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Bead Game is a 1977 animated short film (5 1/2 minutes) by Ishu Patel. It was produced by the National Film Board of Canada.

The film was made with stop-motion animation of beads against a solid black background. It is a symbolic portrait of conflict and war, forever, never ending. The film starts out with a single bead, which splits into two beads, which soon grow into representations of multicellular organisms. It soon becomes clear that the little organisms are eating each other, with one organism growing and becoming more complex after eating another one.

The little bead creatures grow, becoming bigger creatures, then fish, then bigger fish, always attacking and eating each other. The process of evolution over hundreds of millions of years play out as the bead creatures grow more complex, come onto land, evolve into vertebrates and then primates and then man. Man no longer eats his fellow man but man still fights, eternal combat first with rocks and stones and then with clubs and then with arrows, guns, tanks—and finally the nuclear bomb.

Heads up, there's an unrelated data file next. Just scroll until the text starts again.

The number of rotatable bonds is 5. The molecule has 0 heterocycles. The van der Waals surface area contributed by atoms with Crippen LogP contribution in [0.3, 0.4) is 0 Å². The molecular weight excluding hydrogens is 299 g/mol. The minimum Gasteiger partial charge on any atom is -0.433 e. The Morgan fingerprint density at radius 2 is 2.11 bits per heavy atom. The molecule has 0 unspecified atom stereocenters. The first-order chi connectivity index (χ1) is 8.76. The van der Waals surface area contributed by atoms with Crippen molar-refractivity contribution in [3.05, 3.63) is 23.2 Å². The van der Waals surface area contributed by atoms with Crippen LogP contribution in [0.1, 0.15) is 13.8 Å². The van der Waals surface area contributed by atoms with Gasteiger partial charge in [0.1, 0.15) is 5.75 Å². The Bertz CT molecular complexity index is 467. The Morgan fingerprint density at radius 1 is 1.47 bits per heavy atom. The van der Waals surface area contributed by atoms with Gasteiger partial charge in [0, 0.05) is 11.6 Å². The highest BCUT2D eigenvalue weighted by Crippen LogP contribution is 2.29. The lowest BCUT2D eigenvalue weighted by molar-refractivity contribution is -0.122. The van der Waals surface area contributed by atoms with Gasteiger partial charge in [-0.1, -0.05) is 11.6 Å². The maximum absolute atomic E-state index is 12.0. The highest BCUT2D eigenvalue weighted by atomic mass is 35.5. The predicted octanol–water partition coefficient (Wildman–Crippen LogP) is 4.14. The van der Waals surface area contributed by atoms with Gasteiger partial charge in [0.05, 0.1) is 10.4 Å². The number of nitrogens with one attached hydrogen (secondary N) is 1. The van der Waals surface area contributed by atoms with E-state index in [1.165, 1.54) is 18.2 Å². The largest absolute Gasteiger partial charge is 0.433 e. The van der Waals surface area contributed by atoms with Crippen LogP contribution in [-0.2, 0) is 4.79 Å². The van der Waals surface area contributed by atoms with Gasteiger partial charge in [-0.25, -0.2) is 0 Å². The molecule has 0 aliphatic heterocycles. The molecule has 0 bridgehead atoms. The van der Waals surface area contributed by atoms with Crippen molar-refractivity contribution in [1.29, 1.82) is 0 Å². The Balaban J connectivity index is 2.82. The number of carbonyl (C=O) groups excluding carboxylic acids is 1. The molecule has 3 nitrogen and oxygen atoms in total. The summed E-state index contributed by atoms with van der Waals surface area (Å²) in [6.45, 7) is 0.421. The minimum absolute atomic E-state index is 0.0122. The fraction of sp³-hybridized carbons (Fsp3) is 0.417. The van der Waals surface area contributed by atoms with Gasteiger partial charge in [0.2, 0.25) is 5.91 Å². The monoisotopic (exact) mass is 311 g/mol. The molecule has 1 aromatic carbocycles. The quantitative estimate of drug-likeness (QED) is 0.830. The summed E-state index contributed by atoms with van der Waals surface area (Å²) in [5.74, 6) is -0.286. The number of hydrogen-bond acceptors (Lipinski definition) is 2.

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Tropes:

  • Art Imitates Art: At one point as man is evolving, the beads arrange themselves to form Leonardo da Vinci's iconic "Vitruvian Man" drawing.
  • Mickey Mousing: The action of the bead figures is coordinated with the beat of the soundtrack.
  • Mime and Music-Only Cartoon: No dialogue, but a soundtrack of Indian drumming from Jnan Prakash Ghosh.
  • Ray of Hope Ending: The final scene, after the nuclear holocaust, shows trees growing again, and a man symbolically holding an atom in a cat's cradle, suggesting hope for the future.
  • Stop Motion: Stop motion with beads, starting with only a few, then growing to dizzily complex arrangements as Patel portrays warfare in the modern day.
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